The Written Error: More Noticeable Than the Spoken Error
Although native English speakers are intimately familiar with the frequent and often quite eccentric exceptions to the English language,
those who are learning English as a second language (ESL) can experience a great number of quandaries. To make matters worse, a great deal of these so-called writing quandaries will usually only reveal themselves through the medium of writing–otherwise, non-native speakers are sometimes fortunate enough to glide over them without error. To preempt the understandable difficulties that so many ESL students will encounter, let’s take a look at some of the most notorious writing problems in a second language acquisition of English.
The Problem With Prepositions
Prepositions have proved to be frustrating bedfellows for students of English. Many languages, such as German, are overall very definitive about their usage of prepositions, with almost no exceptions. However, it can sometimes seem as if the English language generates its own exceptions at leisure. Perhaps most common of all is the quandary regarding the prepositions “in” and “inside”–how can one discern between the two?
It would be perfectly acceptable, for example, for me to write both “I am in the house” and “I am inside the house.” However, if I were to say that I were “inside Hell,” or “I am inside a bad place,” the sentence does not quite ring true.
Fortunately, there is a fairly reliable rule that one can lean on when grappling with this strange construction. The preposition “inside” is effectively a preposition of extreme precision–that is, more precise than its cousin “in.” Whereas “in” is a highly ambiguous preposition, meaning associated with, within the interior of or among, “inside” refers to a concrete, non-abstract entity. Hell, for example, is an abstract entity in English–it is written about as if it were not quite real or indeed existing elsewhere. The same goes for “a bad place,” meaning a precarious emotional state–it is an abstract situation intangible to the observer. In these cases, the more ambiguous preposition “in” must be used, to suit the ambiguous nature of the noun itself.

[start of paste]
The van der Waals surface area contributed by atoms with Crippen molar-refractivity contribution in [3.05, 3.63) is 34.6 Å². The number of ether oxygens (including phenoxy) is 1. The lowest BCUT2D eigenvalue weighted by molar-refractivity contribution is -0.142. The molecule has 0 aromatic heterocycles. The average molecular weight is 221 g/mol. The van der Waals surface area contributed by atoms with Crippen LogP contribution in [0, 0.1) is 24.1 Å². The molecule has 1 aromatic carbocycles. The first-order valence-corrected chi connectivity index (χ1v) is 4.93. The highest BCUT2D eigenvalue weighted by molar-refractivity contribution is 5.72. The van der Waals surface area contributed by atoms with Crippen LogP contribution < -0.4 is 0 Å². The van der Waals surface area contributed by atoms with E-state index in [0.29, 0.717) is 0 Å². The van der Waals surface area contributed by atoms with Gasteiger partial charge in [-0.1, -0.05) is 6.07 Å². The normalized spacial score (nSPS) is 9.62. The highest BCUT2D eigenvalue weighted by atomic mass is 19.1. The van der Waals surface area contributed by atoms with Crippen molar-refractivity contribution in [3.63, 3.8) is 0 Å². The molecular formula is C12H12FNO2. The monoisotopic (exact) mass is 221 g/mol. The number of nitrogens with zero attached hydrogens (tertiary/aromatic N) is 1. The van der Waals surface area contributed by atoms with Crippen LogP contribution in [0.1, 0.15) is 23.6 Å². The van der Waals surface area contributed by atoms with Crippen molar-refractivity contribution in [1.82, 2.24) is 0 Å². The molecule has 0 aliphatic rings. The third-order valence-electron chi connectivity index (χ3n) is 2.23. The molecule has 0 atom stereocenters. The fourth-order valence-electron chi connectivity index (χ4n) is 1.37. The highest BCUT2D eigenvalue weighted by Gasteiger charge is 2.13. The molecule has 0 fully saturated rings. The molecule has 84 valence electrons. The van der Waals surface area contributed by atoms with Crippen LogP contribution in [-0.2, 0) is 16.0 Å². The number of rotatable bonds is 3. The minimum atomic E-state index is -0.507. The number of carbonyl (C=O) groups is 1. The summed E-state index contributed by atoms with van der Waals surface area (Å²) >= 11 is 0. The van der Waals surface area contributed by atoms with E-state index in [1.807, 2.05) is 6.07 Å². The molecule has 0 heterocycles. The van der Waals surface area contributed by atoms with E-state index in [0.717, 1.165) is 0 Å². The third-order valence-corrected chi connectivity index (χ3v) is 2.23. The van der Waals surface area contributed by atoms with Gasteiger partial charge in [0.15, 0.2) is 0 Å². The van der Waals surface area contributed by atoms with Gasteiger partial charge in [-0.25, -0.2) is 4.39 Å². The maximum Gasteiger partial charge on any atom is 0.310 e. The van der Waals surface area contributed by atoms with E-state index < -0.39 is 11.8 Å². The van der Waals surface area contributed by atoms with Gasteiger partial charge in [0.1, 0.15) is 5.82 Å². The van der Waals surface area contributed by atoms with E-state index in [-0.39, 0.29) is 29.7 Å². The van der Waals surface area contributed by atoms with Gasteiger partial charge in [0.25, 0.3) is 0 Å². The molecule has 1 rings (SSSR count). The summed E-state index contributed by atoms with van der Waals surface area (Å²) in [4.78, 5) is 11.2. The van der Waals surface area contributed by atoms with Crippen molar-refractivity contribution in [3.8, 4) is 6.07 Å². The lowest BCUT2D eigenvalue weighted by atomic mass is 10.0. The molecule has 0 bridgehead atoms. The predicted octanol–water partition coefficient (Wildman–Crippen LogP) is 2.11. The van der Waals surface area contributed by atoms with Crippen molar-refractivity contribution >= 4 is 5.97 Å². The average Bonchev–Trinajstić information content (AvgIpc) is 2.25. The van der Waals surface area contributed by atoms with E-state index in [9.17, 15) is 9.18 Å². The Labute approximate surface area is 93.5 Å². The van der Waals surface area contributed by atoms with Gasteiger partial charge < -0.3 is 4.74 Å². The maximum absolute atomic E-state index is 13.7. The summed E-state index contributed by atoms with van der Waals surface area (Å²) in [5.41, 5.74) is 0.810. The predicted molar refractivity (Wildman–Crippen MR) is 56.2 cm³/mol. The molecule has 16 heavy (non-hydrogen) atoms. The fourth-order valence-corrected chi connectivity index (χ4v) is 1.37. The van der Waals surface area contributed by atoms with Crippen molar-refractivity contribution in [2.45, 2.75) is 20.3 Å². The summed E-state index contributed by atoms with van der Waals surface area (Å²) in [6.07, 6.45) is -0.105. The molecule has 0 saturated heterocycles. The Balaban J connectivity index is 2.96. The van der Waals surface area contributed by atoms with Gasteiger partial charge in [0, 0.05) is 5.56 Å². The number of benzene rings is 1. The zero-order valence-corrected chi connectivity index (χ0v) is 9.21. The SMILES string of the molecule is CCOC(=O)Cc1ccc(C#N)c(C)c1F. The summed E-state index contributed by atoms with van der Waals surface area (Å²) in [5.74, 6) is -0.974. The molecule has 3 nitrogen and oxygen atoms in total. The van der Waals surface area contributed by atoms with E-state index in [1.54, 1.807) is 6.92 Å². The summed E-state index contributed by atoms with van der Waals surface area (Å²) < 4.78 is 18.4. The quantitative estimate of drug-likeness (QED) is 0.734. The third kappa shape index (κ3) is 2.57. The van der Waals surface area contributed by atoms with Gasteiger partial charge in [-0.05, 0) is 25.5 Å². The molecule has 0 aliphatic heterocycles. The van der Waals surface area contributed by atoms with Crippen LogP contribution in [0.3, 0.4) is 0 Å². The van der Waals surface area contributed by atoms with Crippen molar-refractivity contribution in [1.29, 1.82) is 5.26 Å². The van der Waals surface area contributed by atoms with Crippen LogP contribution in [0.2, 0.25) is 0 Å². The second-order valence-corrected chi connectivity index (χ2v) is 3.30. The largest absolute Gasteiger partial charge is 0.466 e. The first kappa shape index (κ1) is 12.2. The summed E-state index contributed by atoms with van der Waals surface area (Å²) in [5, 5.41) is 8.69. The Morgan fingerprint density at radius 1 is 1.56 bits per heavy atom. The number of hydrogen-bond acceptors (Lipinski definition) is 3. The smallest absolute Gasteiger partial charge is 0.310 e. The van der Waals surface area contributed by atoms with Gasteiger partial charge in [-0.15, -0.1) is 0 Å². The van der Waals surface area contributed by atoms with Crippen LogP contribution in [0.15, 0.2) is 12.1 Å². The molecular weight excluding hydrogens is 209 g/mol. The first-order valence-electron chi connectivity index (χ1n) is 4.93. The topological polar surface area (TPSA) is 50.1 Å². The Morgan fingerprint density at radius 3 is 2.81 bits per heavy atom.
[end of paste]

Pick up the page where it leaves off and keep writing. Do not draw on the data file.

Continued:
Grappling with the Gerund
Another writing quandary that often crops up among ESL students–particularly European learners–has its roots in a lack of familiarity with the gerund. The gerund, meaning essentially a doing word in the continuous present tense, does not exist in a great deal of European languages–such as German, once again. For this reason, the form of the gerund in English (I am doing, I am playing, etc.) can be unfamiliar, alien and unusual to the writer. It’s for this reason that odd phrases such as “I eat now” or “Jack goes to lunch now” often crop up in the written work of ESL students.
Once again, this quandary can also be combated quite effectively with a simple and reliable rule. When coming across present tense verbs in a writing piece, ask yourself: am I talking about something, perhaps an imagined or hypothetical situation, which is happening right at this instant? For example, Jack goes to lunch now would become Jack is going to lunch (without the “now” the sentence would mean that Jack goes to lunch on a regular basis). If the sentence works with a “now” clause, then change the verb to a gerund.
A Capital Idea
The final, and perhaps most taxing quandary of all, gravitates around the capitalization of nouns. Eastern Europeans will no doubt have come across several issues in this area, in addition perhaps to the non-native speaker whose mother tongue does not have a Latin alphabet. Although the going is usually fairly straightforward, sometimes it’s seemingly impossible to tell if a noun should be capitalized. Here are a few rules to keep in mind when grappling with the quandary of noun capitalization.
First of all, remember that God is nearly always capitalized in English–many ESL students probably already know this. However, some may not be aware that indeed even pronouns related to God–in His image, for example–are also capitalized. This practice is not exclusive to the religious community and is employed by all speakers of English in writing.
Another strange quandary surrounding capitalization is linked to the words Mother, Father, Mom and Dad. These are of course names, and so they should be capitalized–or should they? Remember that if the mom you are referring to is an abstract entity, i.e speaking about moms in general, then it shouldn’t be capitalized. By the same token, when talking about someone else’s mom, there is no need to capitalize the noun. Keep the capitals for your own parents!
The same applies to directional words. You may be traveling west, but capitalize it if you’re visiting someone who lives out West.
A Strange Terrain
Navigating the terrain of the English language, particularly in its written form, can indeed be a strange and pitfall-ridden experience. However, with the aid of these writing tips, the process should become considerably less stressful and more fruitful.
Although it can sometimes feel as if the number of potential problems in English is completely without an end, this is simply not the case. The difficulty of learning English as a second language is bound to improve in time. Good luck getting to grips with the solutions to these quandaries, and good luck in your studies as an ESL student!